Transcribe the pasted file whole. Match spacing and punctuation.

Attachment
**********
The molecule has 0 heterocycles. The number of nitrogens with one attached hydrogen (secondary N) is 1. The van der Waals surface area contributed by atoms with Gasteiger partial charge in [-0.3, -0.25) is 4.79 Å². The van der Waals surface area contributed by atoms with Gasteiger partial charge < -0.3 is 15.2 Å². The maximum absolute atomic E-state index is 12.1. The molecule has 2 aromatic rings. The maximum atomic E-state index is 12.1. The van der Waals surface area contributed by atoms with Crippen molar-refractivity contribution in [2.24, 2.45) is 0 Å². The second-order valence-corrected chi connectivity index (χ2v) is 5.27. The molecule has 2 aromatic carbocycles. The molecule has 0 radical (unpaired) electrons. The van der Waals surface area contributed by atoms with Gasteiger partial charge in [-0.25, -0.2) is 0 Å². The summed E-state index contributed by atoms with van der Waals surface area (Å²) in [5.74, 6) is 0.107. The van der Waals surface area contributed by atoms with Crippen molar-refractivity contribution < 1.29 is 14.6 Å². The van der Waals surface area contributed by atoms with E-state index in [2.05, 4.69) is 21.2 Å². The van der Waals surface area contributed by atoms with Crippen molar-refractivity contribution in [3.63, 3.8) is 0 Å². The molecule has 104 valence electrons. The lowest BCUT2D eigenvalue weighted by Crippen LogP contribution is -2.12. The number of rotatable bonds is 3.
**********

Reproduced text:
The molecule has 0 heterocycles. The number of nitrogens with one attached hydrogen (secondary N) is 1. The van der Waals surface area contributed by atoms with Gasteiger partial charge in [-0.3, -0.25) is 4.79 Å². The van der Waals surface area contributed by atoms with Gasteiger partial charge < -0.3 is 15.2 Å². The maximum absolute atomic E-state index is 12.1. The molecule has 2 aromatic rings. The maximum atomic E-state index is 12.1. The van der Waals surface area contributed by atoms with Crippen molar-refractivity contribution in [2.24, 2.45) is 0 Å². The second-order valence-corrected chi connectivity index (χ2v) is 5.27. The molecule has 2 aromatic carbocycles. The molecule has 0 radical (unpaired) electrons. The van der Waals surface area contributed by atoms with Gasteiger partial charge in [-0.25, -0.2) is 0 Å². The summed E-state index contributed by atoms with van der Waals surface area (Å²) in [5.74, 6) is 0.107. The van der Waals surface area contributed by atoms with Crippen molar-refractivity contribution < 1.29 is 14.6 Å². The van der Waals surface area contributed by atoms with E-state index in [2.05, 4.69) is 21.2 Å². The van der Waals surface area contributed by atoms with Crippen molar-refractivity contribution in [3.63, 3.8) is 0 Å². The molecule has 104 valence electrons. The lowest BCUT2D eigenvalue weighted by Crippen LogP contribution is -2.12. The number of rotatable bonds is 3.